Bug that could hurt Christmas tree industry found in West Michigan

One visible sign of balsam woolly adelgid infestation is tiny, white, cottony tufts on the trunks or lower branches of balsam, concolor or Fraser fir trees. Photo courtesy of Jerald E. Dewey (USDA Forest Service, Bugwood.org.)

ROCKFORD, Mich. – An invasive bug that could threaten Michigan’s Christmas tree industry has been discovered in the western part of the state.

The Michigan Department of Agriculture and Rural Development said Monday it had confirmed the presence of the balsam woolly adelgid near Rockford in Kent County.

A homeowner noticed several Fraser firs in their yard were declining and contacted an arborist, who spotted the infestation and alerted the state, the agency said.

It’s unclear how the bug reached Michigan or how long it’s been in the state.

“Human movement is one of the most common ways non-native species spread. When traveling, remember to leave firewood at home and buy it locally at your destination,” said Rob Miller, an invasive species prevention and specialist for MDARD.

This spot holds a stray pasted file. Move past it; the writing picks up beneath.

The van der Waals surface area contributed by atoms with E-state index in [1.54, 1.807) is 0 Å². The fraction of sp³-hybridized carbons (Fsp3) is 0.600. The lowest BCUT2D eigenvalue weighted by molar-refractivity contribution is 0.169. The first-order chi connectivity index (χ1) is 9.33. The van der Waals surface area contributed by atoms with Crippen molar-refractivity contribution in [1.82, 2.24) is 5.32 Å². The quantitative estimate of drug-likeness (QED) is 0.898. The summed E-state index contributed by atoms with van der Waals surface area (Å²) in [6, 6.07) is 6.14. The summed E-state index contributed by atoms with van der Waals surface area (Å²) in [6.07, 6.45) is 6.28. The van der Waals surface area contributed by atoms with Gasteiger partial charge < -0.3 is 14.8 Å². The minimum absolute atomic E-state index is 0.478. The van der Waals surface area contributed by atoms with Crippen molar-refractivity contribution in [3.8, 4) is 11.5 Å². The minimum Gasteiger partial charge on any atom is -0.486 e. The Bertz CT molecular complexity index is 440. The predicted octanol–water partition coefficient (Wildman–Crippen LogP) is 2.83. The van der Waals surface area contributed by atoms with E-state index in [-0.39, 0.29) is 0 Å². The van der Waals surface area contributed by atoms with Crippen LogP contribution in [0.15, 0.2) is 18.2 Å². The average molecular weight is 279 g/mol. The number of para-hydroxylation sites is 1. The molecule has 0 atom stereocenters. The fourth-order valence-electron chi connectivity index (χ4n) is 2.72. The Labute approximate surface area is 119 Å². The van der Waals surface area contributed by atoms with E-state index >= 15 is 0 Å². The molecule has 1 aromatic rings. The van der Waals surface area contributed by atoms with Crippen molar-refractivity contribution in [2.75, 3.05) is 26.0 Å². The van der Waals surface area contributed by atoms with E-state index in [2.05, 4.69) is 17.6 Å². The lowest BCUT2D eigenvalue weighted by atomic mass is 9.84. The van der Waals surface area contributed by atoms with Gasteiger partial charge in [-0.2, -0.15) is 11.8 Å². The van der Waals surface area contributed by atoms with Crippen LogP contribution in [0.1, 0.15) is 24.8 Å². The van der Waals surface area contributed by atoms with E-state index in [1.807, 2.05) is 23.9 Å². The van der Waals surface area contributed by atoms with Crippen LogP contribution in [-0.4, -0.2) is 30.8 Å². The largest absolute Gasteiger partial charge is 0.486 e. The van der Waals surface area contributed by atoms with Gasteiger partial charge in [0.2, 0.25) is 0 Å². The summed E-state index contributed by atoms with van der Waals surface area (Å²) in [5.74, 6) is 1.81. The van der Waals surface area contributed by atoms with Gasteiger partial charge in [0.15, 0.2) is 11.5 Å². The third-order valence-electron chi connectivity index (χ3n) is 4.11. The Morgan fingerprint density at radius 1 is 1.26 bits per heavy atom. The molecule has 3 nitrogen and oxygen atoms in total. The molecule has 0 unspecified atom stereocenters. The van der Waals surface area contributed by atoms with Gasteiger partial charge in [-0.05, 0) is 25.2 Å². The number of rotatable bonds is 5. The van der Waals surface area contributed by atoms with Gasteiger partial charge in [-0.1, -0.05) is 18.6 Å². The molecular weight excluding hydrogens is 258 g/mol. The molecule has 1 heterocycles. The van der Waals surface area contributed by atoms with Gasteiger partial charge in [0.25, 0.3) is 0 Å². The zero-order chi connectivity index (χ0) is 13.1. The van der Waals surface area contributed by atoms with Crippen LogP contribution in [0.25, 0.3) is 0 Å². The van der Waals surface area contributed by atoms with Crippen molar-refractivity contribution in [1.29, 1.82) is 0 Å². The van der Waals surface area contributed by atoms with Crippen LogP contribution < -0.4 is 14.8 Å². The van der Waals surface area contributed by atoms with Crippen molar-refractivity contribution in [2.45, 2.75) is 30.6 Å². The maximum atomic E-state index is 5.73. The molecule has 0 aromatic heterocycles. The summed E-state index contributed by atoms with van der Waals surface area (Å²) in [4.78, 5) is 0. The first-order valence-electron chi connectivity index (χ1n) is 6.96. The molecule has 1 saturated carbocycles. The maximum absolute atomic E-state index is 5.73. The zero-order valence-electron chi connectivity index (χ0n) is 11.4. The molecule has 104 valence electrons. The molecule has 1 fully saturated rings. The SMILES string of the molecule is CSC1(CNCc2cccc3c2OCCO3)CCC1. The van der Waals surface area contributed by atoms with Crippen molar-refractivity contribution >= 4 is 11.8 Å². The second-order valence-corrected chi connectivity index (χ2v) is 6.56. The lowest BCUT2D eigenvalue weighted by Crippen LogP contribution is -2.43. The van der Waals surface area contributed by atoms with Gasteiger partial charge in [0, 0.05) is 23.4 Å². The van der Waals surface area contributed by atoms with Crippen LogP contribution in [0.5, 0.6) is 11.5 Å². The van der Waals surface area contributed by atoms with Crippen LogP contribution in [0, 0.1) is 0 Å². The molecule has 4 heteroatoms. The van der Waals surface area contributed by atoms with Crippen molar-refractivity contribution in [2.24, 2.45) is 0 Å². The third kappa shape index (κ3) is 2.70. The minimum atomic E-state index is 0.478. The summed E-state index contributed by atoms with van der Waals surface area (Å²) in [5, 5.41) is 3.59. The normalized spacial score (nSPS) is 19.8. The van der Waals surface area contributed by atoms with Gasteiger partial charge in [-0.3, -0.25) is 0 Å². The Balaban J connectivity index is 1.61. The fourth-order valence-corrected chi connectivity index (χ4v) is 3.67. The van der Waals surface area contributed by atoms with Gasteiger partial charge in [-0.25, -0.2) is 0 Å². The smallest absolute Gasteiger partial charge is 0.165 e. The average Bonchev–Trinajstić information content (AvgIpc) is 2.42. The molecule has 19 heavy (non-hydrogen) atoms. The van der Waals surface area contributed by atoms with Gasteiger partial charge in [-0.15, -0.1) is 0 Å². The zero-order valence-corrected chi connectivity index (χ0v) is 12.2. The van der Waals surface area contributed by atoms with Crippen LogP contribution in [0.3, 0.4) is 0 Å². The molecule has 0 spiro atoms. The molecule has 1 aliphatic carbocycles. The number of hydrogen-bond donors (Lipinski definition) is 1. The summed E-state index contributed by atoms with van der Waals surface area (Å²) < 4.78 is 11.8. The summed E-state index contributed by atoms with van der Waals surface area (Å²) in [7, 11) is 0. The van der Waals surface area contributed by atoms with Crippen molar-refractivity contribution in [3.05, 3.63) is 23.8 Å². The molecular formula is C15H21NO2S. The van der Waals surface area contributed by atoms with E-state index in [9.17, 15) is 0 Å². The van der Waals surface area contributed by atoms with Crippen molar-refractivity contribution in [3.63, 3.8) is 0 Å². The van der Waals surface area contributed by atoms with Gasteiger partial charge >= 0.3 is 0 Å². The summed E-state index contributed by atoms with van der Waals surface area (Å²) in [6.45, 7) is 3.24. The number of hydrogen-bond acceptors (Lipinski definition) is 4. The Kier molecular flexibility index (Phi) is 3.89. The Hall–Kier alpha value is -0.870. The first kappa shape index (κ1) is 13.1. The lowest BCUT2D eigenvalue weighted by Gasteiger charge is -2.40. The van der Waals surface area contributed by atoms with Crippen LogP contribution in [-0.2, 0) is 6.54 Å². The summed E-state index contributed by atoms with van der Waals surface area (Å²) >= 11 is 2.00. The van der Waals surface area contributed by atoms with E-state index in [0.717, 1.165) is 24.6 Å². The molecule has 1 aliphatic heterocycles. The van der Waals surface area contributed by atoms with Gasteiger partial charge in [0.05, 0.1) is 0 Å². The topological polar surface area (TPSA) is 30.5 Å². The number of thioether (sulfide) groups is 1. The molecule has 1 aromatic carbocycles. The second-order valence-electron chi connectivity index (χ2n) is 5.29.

The Balsam woolly adelgid has been on Michigan’s invasive species watch list for years. The sap-sucking insect damages trees, weakening or killing them over the course of many years. The balsam woolly adelgid favors true fir trees, including balsam, Fraser and concolor (white) fir.

“This invasive insect is a threat to the nearly 1.9 billion balsam fir trees in Michigan’s forests,” Miller said in a news release. “... As the third largest Christmas tree-growing state in the country, Michigan produces nearly 13.5 million fir trees each year.”

More: 11 invasive species to watch out for in Michigan

How to report an invasive species:

Non-Watch List species should be reported using the Midwest Invasive Species Information Network (MISIN) online reporting tool or the MISIN smartphone app. Alternately, these species can be reported to the Cooperative Invasive Species Management Area for your region or your local conservation district.